Our long-time client, The American Academy of Pediatrics, has come to us over the years with several ideas to give a “WOW” factor to their annual meeting, specifically to their general sessions. They always want to do something “different,” but little did we know that this year, given a theme of “Energize,” we would produce a FLASHMOB at Post Office Square in Boston and bring the spontaneous dance to life for 3500 people attending the opening session.
At Projection Presentation Technology, we began in August 2011 with a choreographer, six professional dancers, 15 area theatre students, and 50 pediatrics residents from area medical schools. We made a tape of the choreographer teaching the dance steps, arranged rehearsals, and produced a four-camera shoot, creating a finished product that appeared to be a flash mob “happening” in downtown Boston. Our video content was designed to use sports‐themed activities, particularly for children, and encourage people to get up and get going.
Our idea had a number of constraints. 1) The customer wanted to use only one screen, large enough to eliminate the need for delay screens. 2) We needed to “max out” the ballroom seating and make sure that at least several thousand other attendees could see and hear this opening session. 3) We needed to create an atmosphere that would encourage the audience to get out of their seats and participate. 4) A spacious green room had to be placed backstage. 5) The budget could not exceed the previous year.
We carefully designed a room that used a screen large enough to accommodate doctors’ presentations and abstracts and fulfilled our SOP of 6x screen height. We used our presentation management system and our presentation capture boxes to feed overflow and other viewing stations throughout the building; we used front projection throughout and created lighting that gave the ballroom an outside, park‐like feeling; we constructed two green rooms on either side of the stage; and we asked the customer to pay several vendors directly in order to control costs.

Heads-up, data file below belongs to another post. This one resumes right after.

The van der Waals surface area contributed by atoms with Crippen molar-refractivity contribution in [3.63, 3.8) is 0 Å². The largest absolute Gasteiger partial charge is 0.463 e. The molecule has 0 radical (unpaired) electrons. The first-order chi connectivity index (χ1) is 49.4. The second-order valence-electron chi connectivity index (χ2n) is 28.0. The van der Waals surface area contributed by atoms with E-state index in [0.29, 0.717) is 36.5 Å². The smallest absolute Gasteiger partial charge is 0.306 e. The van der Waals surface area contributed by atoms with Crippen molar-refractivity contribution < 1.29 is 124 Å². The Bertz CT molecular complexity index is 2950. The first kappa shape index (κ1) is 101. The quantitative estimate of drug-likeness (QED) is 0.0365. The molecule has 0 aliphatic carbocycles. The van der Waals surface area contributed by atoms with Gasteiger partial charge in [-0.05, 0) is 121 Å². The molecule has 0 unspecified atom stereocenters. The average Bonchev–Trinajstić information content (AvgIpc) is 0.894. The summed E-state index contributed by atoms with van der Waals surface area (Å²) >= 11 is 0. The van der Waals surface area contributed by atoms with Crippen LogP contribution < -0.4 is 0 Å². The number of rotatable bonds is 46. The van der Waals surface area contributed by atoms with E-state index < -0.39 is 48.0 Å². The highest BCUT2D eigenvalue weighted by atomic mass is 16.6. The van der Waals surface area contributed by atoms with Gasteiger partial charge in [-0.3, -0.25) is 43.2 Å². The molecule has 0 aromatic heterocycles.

We began the opening general session with an animation of the “energize” logo and a looping movie of participants in the Boston Marathon across our 20’x60’ screen. The screen and outboard display panels were powered by our Vista Spyder System, six Barco R12+ projectors, and six High End Systems DL.3s run by onboard servers. We then dimmed the lighting and played our flash mob tape.
We “planted” our professional dancers, theatre students, and 200 additional resident doctors in the audience, and gradually, our “plants” rose from their seats and started to “spontaneously” dance along with the taped sequence. We used 12 Philips Vari‐Lite VL3000Qs to pick up various dancers in the audience and added 12 Martin Professional MAC 2000 Performance units to gradually build the excitement to a rousing beginning for this scientific, yet energized, meeting.
Our vendors were the key to this successful production: JCALPRO for rigging and stagehand labor, R and R Productions for shooting and editing our flash mob video, and Blue Pony, Inc. for our opening animations and building graphics.
James Salen, Scenic, Lighting, and Video Designer
R and R Productions, Video Production Company
Tim Durr Spyder, Operator and Programmer
David Whitehouse, Lighting Operator and Programmer
Blue Pony, Inc.,Animation and Video Content
Mike Viljoen, Production Manager
Peggy Dahlquist, Stage Manager
Brooke Kidd, Choreographer
Bob McConnell, Convention Services Manager
6 Barco R12+ Projector
VistaSystems Spyder Switcher
4 Panasonic HDX900 Camera
JBL Vertec Line Array
12 Philips Vari‐Lite VL3000
6 High End System DL.3
12 Martin Mac 2000 Performance
42 ETC Source Four 26°
2 ETC Sensor+ Dimming
2 ETC Eos Console